Guided by Stars

FEATURE-March 2013
By Jaed Coffin
Photographs by Fred Field

Fishing for Bluefin Tuna during the Final Days of the Quota.


It was early October. For the last 11 hours, we had been anchored 15 miles off the coast of Cape Elizabeth, perched atop a narrow shelf in mostly smooth waters 35 fathoms deep. But now, nearly midnight, the swell had picked up and so had the wind, and it was raining, and on the radio NOAA had issued a small craft advisory. From the cabin of the Stella Maris, the vast darkness was illuminated only by the flooding beams of the halogen lamps that surrounded the 34-foot converted lobster boat like a neon nimbus. The captain of the Stella Maris, Jesse Field, was sitting on the bench next to me, talking on the phone to his girlfriend. “We’re standin’ by,” he told her. “Just watchin’ some Tuna TV.”

But the empty blue screen of the fish finder had not changed, had not blinked with hope since noon, when the dark arc that floated through the white band of virtual space had materialized in the form of a six-foot blue shark wrapped like a yo-yo in the 200 pound test lines of the rugged rods. Jesse had pulled one of the rods, I’d taken the other, and the bulk of the shark rose to the surface, a glowing spirit at war with itself. Above the water, it became real: a length of pale rubbery skin, an opaque black eye, menacing but vulnerable. I cradled its head in the crook of my arm while Jesse pulled the hook and still intact herring from its jaws. We cut the coils of tangled lines—dollars and dollars of line—and the shark slid into the water, trance-like and ethereal, until it snapped to life and bolted off in some very specific direction, into deep dark water that to my eye would look all the same for the several thousand miles north and east until, I suppose, the waters turned teal at the mouth of the Mediterranean, or more transparent in the subarctic regions off the coast of Labrador where, possibly, the bluefin we were waiting for might have hunted before coming south to the Gulf of Maine.

In a matter of days, the tonnage for the bluefin quota would be met, the fishing season would end, and Jesse would have to take his boat out for the winter, put it on blocks at a yard in the East End, and busy himself with something besides fishing. The bluefin, on the other hand, would swim south,to the warmer subtropical waters of the Gulf of Mexico, to spawn. The ones that had been caught would travel too: on buyers’ trucks in Massachusetts, airplanes to Asia, to fish markets in Tokyo, where they would be sold at auctions, headless and gutless, for 50 or 100 or 200 dollars per pound, their meat thawed then consumed as little bits of pink in rolls of very expensive sushi.

For the last 36 hours, Jesse had been chasing the bluefin down the coast off Cape Porpoise, sleeping in the v-berth of his boat for an hour or two at a time, but mostly fishing through the night. But there had been too many other boats in those well-known waters—some 30 or so in a cluster. “Amateur hour ” he called it, full of the kind of fishermen who, he said, were just trying to get rich quick and “weren’t in it for the long haul.” A single father of a six-year-old girl—the Stella of Stella Maris (Star of the Sea)—his intention is to support his little family by catching and selling the bluefin.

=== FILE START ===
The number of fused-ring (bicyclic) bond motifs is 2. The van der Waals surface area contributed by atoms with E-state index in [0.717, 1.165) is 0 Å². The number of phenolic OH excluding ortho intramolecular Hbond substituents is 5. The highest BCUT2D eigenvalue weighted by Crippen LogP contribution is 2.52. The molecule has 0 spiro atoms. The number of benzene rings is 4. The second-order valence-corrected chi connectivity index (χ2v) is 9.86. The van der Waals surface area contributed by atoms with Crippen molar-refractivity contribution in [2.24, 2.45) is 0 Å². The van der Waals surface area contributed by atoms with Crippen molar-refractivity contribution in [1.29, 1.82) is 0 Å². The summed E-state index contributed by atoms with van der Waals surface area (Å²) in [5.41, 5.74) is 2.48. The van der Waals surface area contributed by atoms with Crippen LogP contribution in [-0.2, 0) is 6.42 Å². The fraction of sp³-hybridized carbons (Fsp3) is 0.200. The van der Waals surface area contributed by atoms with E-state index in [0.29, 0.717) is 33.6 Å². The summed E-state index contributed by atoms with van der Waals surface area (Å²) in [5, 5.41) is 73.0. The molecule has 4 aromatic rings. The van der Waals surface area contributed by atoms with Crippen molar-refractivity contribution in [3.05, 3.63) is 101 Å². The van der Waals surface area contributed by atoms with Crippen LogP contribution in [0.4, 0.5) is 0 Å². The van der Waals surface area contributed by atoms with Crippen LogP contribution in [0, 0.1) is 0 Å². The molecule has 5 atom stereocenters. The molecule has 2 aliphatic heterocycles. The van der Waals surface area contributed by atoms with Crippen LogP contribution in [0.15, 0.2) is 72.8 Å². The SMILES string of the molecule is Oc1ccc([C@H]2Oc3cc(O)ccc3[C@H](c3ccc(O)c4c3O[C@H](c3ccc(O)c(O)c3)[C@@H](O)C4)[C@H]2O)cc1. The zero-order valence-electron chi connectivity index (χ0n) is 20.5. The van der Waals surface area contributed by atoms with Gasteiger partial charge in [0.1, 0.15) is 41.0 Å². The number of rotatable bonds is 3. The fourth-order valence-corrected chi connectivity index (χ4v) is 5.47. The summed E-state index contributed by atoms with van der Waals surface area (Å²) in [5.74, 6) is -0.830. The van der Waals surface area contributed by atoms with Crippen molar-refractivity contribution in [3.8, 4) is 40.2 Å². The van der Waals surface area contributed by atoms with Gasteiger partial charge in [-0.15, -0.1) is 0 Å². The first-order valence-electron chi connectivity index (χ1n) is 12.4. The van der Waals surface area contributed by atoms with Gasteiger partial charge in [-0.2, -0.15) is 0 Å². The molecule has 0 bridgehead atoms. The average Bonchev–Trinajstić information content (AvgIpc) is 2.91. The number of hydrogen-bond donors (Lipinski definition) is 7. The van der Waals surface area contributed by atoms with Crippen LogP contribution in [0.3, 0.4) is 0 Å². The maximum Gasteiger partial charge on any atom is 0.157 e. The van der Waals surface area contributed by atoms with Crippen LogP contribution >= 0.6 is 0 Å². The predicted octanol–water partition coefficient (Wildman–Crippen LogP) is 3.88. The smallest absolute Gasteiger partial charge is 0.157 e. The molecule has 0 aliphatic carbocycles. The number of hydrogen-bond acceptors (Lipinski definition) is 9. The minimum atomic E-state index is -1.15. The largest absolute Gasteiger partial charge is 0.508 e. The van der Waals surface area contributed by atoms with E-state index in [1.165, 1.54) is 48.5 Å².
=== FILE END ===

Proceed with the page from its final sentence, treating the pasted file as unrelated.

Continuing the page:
In fact I had first encountered Jesse with his daughter, and my daughter, when both of us were at a wedding the previous spring in Eastport. While our girls played dolls, or school, or climbed rocks beside the muddy beach, he told me about his work. Although my days of commercial fishing were behind me—in the past I’d done some lobstering, and worked on trawlers for king salmon in Alaska—I knew that my blood was still vulnerable to the briny call of the sea. My ancestors on my dad’s side, the Coffins, were among the first whalers of Nantucket—a glorious but deplorable history that I knew little about. And yet, when I talked to guys like Jesse, when I heard them say things about the fundamental urge to earn a living in a fundamental way—putting food on the table by going to sea—I knew that whatever made them fish for a living was a thing that trickled in some degree in my own veins. Or maybe it was just the fact that growing up in Maine, there was nothing more compelling to me than the idea that you could make your living without having to put up with all the techno-fried bullshit of the modern world.

The other thing that intrigued me about Jesse was that, unlike most tuna fishermen I knew, he was not from a fishing family. His sister is an Episcopal minister, his mother a high school English teacher. He’d gone to Bates, majored in art. “School sucked,” he told me later, and it was that kind of refusal of normalcy that made me think that the least I could do was write about him. Before we went our separate ways, we agreed to touch base in the summer, when the tuna were in town.

That July, we made tentative plans to go out. Something came up; I dropped the ball. The following week, I called him again. When he answered, his voice was tight and jumpy, and I knew I’d missed my chance. “Just got one,” he said. “Ninetyincher.” The bluefin, dressed, had weighed 300 pounds. He’d fought it for almost an hour, had sold it to his buyer for 16 dollars a pound. By now the fish, like over 80 percent of the tuna market, had probably gone to Japan.

Two months later, I figured I’d give it another shot.

I had met up with Jesse in the late morning, at a wharf on Commercial Street in Portland, where the Stella Maris was tied off in its slip in sight of the back kitchen entrance of Becky’s Diner. I knew I’d come to the right wharf when I saw Jesse’s flatbed truck parked in front of the gate, the bumper made from two green birch logs bolted to the frame.